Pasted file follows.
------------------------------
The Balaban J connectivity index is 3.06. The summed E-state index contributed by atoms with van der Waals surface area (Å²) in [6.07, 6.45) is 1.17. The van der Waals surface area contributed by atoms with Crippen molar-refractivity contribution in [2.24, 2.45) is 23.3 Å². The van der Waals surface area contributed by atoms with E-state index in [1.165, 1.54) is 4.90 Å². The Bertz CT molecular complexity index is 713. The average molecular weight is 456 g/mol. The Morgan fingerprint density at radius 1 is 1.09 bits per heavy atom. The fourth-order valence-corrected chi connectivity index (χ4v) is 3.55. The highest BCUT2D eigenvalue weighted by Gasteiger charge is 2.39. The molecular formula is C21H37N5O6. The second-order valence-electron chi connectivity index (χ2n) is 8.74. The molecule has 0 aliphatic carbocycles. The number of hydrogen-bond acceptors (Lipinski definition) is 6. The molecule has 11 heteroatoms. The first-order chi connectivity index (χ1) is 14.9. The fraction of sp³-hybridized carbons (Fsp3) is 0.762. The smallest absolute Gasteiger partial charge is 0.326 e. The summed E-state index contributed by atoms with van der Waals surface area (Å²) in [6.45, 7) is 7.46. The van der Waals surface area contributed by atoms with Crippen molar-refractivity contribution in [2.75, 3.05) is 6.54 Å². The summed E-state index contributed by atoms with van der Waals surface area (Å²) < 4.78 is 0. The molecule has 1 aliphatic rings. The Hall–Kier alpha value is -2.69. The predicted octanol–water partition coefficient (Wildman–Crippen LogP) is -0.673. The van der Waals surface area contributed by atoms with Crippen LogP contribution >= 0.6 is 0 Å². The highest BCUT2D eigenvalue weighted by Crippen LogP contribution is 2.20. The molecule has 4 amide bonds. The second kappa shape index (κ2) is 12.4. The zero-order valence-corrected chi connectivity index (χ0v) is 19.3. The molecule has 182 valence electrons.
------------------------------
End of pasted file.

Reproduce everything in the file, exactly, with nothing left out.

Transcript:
The Balaban J connectivity index is 3.06. The summed E-state index contributed by atoms with van der Waals surface area (Å²) in [6.07, 6.45) is 1.17. The van der Waals surface area contributed by atoms with Crippen molar-refractivity contribution in [2.24, 2.45) is 23.3 Å². The van der Waals surface area contributed by atoms with E-state index in [1.165, 1.54) is 4.90 Å². The Bertz CT molecular complexity index is 713. The average molecular weight is 456 g/mol. The Morgan fingerprint density at radius 1 is 1.09 bits per heavy atom. The fourth-order valence-corrected chi connectivity index (χ4v) is 3.55. The highest BCUT2D eigenvalue weighted by Gasteiger charge is 2.39. The molecular formula is C21H37N5O6. The second-order valence-electron chi connectivity index (χ2n) is 8.74. The molecule has 0 aliphatic carbocycles. The number of hydrogen-bond acceptors (Lipinski definition) is 6. The molecule has 11 heteroatoms. The first-order chi connectivity index (χ1) is 14.9. The fraction of sp³-hybridized carbons (Fsp3) is 0.762. The smallest absolute Gasteiger partial charge is 0.326 e. The summed E-state index contributed by atoms with van der Waals surface area (Å²) in [6.45, 7) is 7.46. The van der Waals surface area contributed by atoms with Crippen molar-refractivity contribution in [2.75, 3.05) is 6.54 Å². The summed E-state index contributed by atoms with van der Waals surface area (Å²) < 4.78 is 0. The molecule has 1 aliphatic rings. The Hall–Kier alpha value is -2.69. The predicted octanol–water partition coefficient (Wildman–Crippen LogP) is -0.673. The van der Waals surface area contributed by atoms with Crippen LogP contribution >= 0.6 is 0 Å². The highest BCUT2D eigenvalue weighted by Crippen LogP contribution is 2.20. The molecule has 4 amide bonds. The second kappa shape index (κ2) is 12.4. The zero-order valence-corrected chi connectivity index (χ0v) is 19.3. The molecule has 182 valence electrons.